Ole Christensen Rømer (Århus 1644 – Copenhagen 1710) was an astronomer who recorded the first quantitative measurements of the speed of light in 1676. This result was however not recognized as such until later. He was appointed a professor of astronomy at the University of Copenhagen in 1681. He was at the root of several other important inventions: one of the first temperature scales on which the Fahrenheit scale is based, and the first street lights in Copenhagen.
8 Related Scholars
Beyond those who taught at the University of Copenhagen, several important individuals are related to the University. They did not occupy an ocial position, but they were involved in teaching and/or research. Here, we present the two related scholars with the highest human capital index.
Tycho Brahe (Knudstrup 1546 – Prague 1601) was an astronomer, known for his accurate and comprehensive astronomical observations which became an essential part of the Copernican revolution. In 1572 -3, he described the appearance of a newstar in the Cassiopeia constellation in a small book De nova stella. This was a true revolution as it contradicted a fundamental axiom of the Aristotelian world view: celestial immutability. Tycho Brahe is considered as one of the main figures of the Scientific Revolution. He did not occupy an official position at the university, but gave an epoch-making series of lectures announcing his intension to develop a geocentric model of the universe that would surpass the adequacy of Copernicus (Applebaum 2003). A royal astronomer for some time, he ended his career as Imperial Court Astronomer in Prague, being assisted there by Johannes Kepler.
Nicolas Steno (Copenhagen 1638 – Schwerin 1686) was born to a Lutheran family and known for his groundbreaking contributions to anatomy and geology. He developed the idea of geological strata, in which lower sediments are the oldest. In 1664, he unsuccessfully applied for a chair of anatomy at the University of Copenhagen. After traveling across Europe, he settled in Italy in 1666 and converted to Catholicism. Immediately after that, he received an offer from the University of Copenhagen, which he declined. After his conversion, he moved away from the natural sciences to embrace theology. The philosopher Gottfried Leibnitz wrote: “from being a major natural scientist (he) became a mediocre theologian.” (Slottved and Tamm 2009).
9 Families of Scholars
Among the professors included in our data, we counted 47 father-son pairs. Figure 5 shows the root of the genealogical tree of the Bartholin family (data from Geneanet), and highlights those who taught at Copenhagen. The full tree, including the descendants of the Bartholin daughters who married professors, shown in (Slottved and Tamm 2009), is even more impressive. For example, Anna Marie married Ole Christensen Rømer of the top 5. Søster married Jens Jacobsen Bircherod, a professor of theology.
The first generations of Bartholin are excellent scholars. Many appear on Figure 3. The last generation is weaker, which might indicate some degree of favoritism in the appointments (De la Croix and Goñi 2020).
10 Intersections with the Nearby Academy
Figure 4 shows that many members of the Royal Danish Science Society, founded in 1742, were also professors at the university. This is worth noting, as scientific academies were not always so closely linked to local universities, and it stresses again the markedly scientific nature of the University of Copenhagen.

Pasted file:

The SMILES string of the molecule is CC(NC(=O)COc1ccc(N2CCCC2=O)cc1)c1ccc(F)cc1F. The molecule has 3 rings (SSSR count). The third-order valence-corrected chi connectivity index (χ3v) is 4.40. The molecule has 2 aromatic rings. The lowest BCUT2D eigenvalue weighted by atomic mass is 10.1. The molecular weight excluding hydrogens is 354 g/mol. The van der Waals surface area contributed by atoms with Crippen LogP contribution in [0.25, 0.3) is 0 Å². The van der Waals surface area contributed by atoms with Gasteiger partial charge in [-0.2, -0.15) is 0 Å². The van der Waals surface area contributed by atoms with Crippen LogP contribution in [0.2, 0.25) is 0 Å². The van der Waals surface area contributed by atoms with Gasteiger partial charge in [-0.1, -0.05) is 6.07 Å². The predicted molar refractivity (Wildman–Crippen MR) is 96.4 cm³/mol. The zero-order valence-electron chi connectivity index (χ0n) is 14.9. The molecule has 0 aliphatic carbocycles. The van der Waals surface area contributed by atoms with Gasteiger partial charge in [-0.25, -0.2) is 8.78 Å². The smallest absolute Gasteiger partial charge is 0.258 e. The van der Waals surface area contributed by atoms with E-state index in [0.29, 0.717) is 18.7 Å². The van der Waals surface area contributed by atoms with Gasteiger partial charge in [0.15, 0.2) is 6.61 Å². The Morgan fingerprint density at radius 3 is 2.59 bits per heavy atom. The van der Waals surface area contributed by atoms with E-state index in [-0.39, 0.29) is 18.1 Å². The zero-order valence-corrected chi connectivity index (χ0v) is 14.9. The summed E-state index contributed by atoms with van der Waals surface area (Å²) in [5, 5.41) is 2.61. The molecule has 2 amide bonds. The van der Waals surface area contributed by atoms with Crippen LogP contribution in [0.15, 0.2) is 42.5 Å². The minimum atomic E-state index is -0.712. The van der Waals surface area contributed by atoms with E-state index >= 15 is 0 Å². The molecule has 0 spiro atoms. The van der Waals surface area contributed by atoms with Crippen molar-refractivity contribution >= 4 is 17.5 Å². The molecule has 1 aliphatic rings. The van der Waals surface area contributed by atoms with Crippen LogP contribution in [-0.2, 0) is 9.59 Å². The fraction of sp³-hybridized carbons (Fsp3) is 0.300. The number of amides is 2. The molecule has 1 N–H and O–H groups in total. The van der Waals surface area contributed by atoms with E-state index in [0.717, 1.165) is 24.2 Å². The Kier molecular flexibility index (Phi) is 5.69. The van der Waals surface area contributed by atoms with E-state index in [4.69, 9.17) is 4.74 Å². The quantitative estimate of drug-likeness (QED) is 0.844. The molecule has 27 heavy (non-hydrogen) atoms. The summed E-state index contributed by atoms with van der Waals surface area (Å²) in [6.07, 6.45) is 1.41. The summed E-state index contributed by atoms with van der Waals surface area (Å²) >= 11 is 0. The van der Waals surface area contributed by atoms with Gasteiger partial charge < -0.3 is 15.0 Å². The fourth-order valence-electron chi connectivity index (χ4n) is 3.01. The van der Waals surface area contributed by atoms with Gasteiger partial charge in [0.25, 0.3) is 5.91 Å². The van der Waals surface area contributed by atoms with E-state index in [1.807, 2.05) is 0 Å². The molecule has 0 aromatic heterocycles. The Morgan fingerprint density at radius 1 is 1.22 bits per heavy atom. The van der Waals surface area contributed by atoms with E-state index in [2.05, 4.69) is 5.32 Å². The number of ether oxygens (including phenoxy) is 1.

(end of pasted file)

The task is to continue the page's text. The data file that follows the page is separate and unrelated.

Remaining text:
11 University Network
Here we assume that when a professor occupied a position at more than one university over his/her life, this established a link between those universities. The universities with which Copenhagen is linked are displayed in Figure 6.
The individual human capital index qi of an individual i is given by:
qi = - 1.76 + 0.43 ln (nb.characters of the longest Wikipedia page)
+ 0.40 ln (nb.Wikipedia pages in different languages) + 0.47 ln (nb. works in Worldcat)
+ 0.46 ln (nb. publications languages in Worldcat) + 0.47 ln (nb. library holdings in Worldcat)
We assume that having no Wikipedia page is similar to having one page with a length of 60 characters and that having no Worldcat page is similar to having a page with one work in one langage held by one library. The constant −1.76 normalizes qi at 0 when there is neither a Wikipedia page, nor a Worldcat page. The weights (0.43, 0.40, etc) are obtained from the first principal component of the five indicators (De la Croix et al. 2020).
The notability Q of a university aggregates the q of the top 5 persons who were active in the preceding 25 years using the following formula:
where si is the number of universities in which i had an appointment.
This project has received funding from the European Research Council (ERC) under the European Union’s Horizon 2020 research and innovation programme under grant agreement No 883033 “Did elite human capital trigger the rise of the West? Insights from a new database of European scholars.”
First version February 5, 2021. Updated Ocotber 9, 2021
Applebaum, Wilbur. 2003. Encyclopedia of the scientific revolution: from Copernicus to Newton. New York: Routledge.
De la Croix, David, Frédéric Docquier, Alice Fabre, and Robert Stelter. 2020. “The Academic Market and the Rise of Universities in Medieval and Early Modern Europe (1000-1800).” CEPR Discussion Paper 14509.
De la Croix, David, and Marc Goñi. 2020. “Nepotism vs. Intergenerational Transmission of Human Capital in Academia (1088–1800).” CEPR Discussion Paper No. 15159.
Slottved, Ejvind. 1978. Lærestole og lærere ved Københavns Universitet 1537-1977 . Copenhagen: Samfundet for dansk Genealogi og Personalhistorie.
Slottved, Ejvind, and Ditlev Tamm. 2009. The University of Copenhagen: A Danish centre of learning since 1479. Copenhagen: Museum Tusculanum.
Stelter, Robert, David de la Croix, and Mikko Myrskylä. 2021. “Leaders and Laggards in Life Expectancy among European Scholars from the Sixteenth to the Early Twentieth Century.” Demography 58:111–135.
Stybe, Sevend Erik. 1979. Copenhagen University: 500 years of science and scholarship . Copenhagen: The Royal Danish Ministry of Foreign Affairs.